Thursday, March 15, 2007
Museum work nears completion
By STEPHANIE WASHINGTON
The Marshall County Historical Museum will soon reopen its doors to the public as renovation work on the building is near completion. According to Lois Swanee, the curator and founder, the museum will reopen in July.
The museum building, which covers about 7,200 square feet, and consists of three floors and 22 rooms, will now have a new roof, plus an elevator that will be installed in the future, said Swanee.
The museum operation is county funded, and the renovation cost is taken care of by a grant from the Mississippi Department of Archives and History.
The mayor of Holly Springs, Andre’ DeBerry, however, said short of direct funding, the city had helped the museum with some technical issues and in securing grants from state government and other agencies.
The three main museums in Holly Springs, that include the Ida B. Wells Gallery, the Kate Freeman Clark Gallery and the Historical Museum, are a repository of Mississippi treasures, some of which predate the Civil War era. Swanee, with her foresight of starting up the historical museum, can take the credit for the efforts in preserving the heritage, relics and artifacts of the county.
She recounts that in 1970, she spotted a vacant building that the city was about to knock down due to abandonment. Proud of her city and its history, Swanee instead saw good use of the building and asked city officials if she could have it to start a museum.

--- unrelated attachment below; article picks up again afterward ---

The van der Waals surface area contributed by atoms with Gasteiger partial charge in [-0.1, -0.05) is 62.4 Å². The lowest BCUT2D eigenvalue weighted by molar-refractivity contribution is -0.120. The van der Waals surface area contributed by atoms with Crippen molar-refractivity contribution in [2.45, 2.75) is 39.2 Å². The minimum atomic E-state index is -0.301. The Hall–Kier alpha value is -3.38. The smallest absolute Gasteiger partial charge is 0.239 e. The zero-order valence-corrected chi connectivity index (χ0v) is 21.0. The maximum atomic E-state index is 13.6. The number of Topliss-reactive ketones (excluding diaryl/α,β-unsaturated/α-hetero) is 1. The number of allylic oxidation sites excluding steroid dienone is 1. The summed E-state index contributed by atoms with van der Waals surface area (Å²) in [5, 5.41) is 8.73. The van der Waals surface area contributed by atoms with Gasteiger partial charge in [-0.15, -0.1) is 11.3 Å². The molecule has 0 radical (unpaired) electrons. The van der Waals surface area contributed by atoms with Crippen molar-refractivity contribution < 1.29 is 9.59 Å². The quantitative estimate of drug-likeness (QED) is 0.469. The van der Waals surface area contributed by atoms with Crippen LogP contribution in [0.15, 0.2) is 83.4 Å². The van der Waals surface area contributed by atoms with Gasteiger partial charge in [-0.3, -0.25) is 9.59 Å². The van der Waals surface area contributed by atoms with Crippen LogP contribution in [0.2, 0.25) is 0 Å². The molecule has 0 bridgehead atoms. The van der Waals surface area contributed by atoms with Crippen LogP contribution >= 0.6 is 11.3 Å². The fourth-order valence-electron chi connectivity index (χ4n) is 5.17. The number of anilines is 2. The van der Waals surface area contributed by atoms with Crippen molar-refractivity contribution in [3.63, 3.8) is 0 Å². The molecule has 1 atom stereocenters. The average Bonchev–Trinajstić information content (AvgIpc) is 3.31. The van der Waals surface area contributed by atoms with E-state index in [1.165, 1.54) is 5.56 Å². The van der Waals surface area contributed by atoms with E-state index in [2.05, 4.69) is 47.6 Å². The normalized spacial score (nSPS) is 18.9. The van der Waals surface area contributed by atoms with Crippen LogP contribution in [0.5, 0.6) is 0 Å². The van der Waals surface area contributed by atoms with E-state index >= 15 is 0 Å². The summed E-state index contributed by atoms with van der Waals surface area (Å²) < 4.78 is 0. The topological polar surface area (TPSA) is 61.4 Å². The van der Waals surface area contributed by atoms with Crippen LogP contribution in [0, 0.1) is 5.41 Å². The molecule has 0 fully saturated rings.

“Since Holly Springs has so much history I thought that we should have somewhere to show it,” said Swanee.
Upon receiving permission, she established the historical museum with several heirlooms donated by different families. Items in the museum cover two world wars, with over 40,000 artifacts on display. The relics are categorized by room, and include toys, dolls, furniture, wildlife, quilts, clothing, weapons, monies, farm tools, photographs, artworks and Indian (Native American) items. It also features a wall of historical highlights sponsored by Rust College.
The museum is now temporarily relocated in a store-front space on the town’s main square while the permanent building is undergoing renovation.
“Even though we are not in the actual museum we still try to showcase. We are a member of the AAA rating society which is the highest ranked due to the museum’s excellence,” said Swanee.
The museum sponsors many activities such as the Christmas tour, history programs and county tours. All proceeds from these events go towards the museum upkeep. There is also a $2 entrance fee for touring the museum.
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